Pediatric Infectious Diseases
General Overview of the Program
The Pediatric Infectious Diseases Fellowship at the Children's Hospital of Michigan is an ACGME approved program. The major goal of the program is to train infectious diseases fellows in a progressive manner to become highly competent subspecialists.
Children’s Hospital of Michigan (CHM) is a 228-bed tertiary care center located in the Midtown area of Detroit. CHM is consistently ranked among the nation's top pediatric hospitals. It is the pediatric facility within the Detroit Medical Center complex and serves as the center for pediatric training for the Wayne State University School of Medicine. The Children’s Hospital of Michigan serves a large and diverse urban and suburban population with a vast array of pathology. There are approximately 12,000 inpatient admissions each year.
The division of Infectious Diseases has five full time faculty members who have varied clinical and research interests. The division also has a dedicated clinical pharmacist infectious diseases specialist, infection prevention manager and infectious diseases specialty nurse. Care of patients by the division members is divided into two services: Inpatient 24-bed unit (dedicated for pediatric residents training) and ID consulting service. In addition there is an outpatient clinic for patients follow up care and referrals from the community pediatricians. Clinical training of fellows is centered on the consultation service and the outpatient clinic. The Detroit Medical Center has a large diagnostic microbiology laboratory as well as radiology department and PET scan facility. The division has strong relationship with the Internal Medicine Infectious Disease program and with the Division of Pediatric Immunology.
The fellowship is a three-year program with one year dedicated to clinical service and two years dedicated to clinical or basic research. Each year is divided into 13 4-week blocks. During their training, fellows gain expertise in the field of pediatric infectious diseases through participation in the management of a large number of patients with a vast array of pathology both in the inpatient and outpatient settings. Daily ID consultation rounds include an ID attending, ID fellow, rotating general pediatric residents and clinical ID pharmacist. Patient population includes immune-competent and immune-compromised hosts including cancer patients, solid organ transplant patients (kidney, heart and liver) as well as bone marrow or stem cell transplant patients. In addition the division provides consultations to all pediatric subspecialty services (critical care, neonatology, neurology, cardiology allergy/immunology, nephrology, gastroenterology and pulmonology) and surgical services (orthopedics, cardiovascular, neurosurgery, ENT, plastic surgery and general surgery).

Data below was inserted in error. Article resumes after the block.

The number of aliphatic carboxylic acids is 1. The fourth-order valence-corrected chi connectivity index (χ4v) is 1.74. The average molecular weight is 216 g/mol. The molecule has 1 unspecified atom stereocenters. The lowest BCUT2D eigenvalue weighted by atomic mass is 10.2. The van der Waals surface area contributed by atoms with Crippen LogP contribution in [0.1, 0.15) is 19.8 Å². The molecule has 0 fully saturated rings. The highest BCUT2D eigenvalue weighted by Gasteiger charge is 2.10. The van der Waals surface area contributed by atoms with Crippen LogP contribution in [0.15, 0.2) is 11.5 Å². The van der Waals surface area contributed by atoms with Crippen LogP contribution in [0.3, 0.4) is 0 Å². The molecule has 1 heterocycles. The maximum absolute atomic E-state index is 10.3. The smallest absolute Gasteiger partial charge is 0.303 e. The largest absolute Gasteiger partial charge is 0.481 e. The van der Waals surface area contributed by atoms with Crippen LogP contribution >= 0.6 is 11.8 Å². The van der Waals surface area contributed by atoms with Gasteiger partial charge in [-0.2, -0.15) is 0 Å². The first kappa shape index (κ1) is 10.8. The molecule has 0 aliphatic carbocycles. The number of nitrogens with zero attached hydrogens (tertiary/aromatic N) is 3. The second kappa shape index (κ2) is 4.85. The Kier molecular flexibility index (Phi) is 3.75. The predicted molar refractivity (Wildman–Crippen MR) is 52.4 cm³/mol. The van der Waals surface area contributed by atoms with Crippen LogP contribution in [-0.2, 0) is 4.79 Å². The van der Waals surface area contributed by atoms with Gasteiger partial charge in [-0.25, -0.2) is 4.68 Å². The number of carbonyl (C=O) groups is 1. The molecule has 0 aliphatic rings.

Other educational experience that is integrated in the curriculum includes rotations in the Human Immunodeficiency Virus Clinic and the Primary Immunodeficiency Clinic. Fellows also spend one month during the second year of fellowship in the microbiology laboratory to gain knowledge of basic diagnostic microbiology and interpretation of laboratory tests through didactic lectures and laboratory bench experience directed by an expert faculty member. Fellows actively participate as members of the Infection Control Committee of the hospital where they participate in committee activities and learn the principles of epidemiology and infection control. Fellows also participate in the Antibiotic Stewardship Committee meetings. The main focus of this committee is to promote appropriate use of antimicrobial agents at the Children’s Hospital of Michigan to optimize patient care while limiting antimicrobial toxicity and resistance.
Fellows participate in the following educational activities year-long: Weekly combined Medicine/ Pediatric ID grand rounds, monthly division journal club, ID fellowship didactic lecture series Pediatric ID board review sessions and CHM lecture series,. In addition, there is a hospital wide weekly Fellowship Research and Education Seminar which concentrates on areas common to all fellowships such as statistics, grant writing, and medical ethics, and serves as a forum for presenting research projects for valuable feedback early in the project design.
Fellows are expected to conduct clinical or basic research to fulfill their training requirements. Research endeavors will depend on the particular interest of the fellow. Mentors are the division faculty members, Wayne State University faculty and Children’s Research Center of Michigan faculty members doing basic research.
Research laboratory facilities and animal facility on WSU medical campus and main campus are available if necessary. Instruction in basic epidemiologic and biostatistics methods, experimental design, data collection and analysis and laboratory techniques used in infectious diseases research are given on a regular basis. A biostatistician can guide the fellows and faculty in planning their research project and analysis of data.
Small research grants are available to fellows through application to the Ashok and Ingrid Sarnaik Fellows Research Grant to facilitate initiation of research projects and assist in travel expense if study results are accepted for conference presentation.
Division Head/Fellowship Program Director:
Basim Asmar, MD
Professor of Pediatrics
Harbir Arora, MD
Jocelyn Ang, MD
Professor of Pediatrics
Eric McGrath, MD
Leah Molloy, Pharm. D
Clinical Pharmacist Specialist, Infectious Diseases
Lynn Semproch, MPH, CIC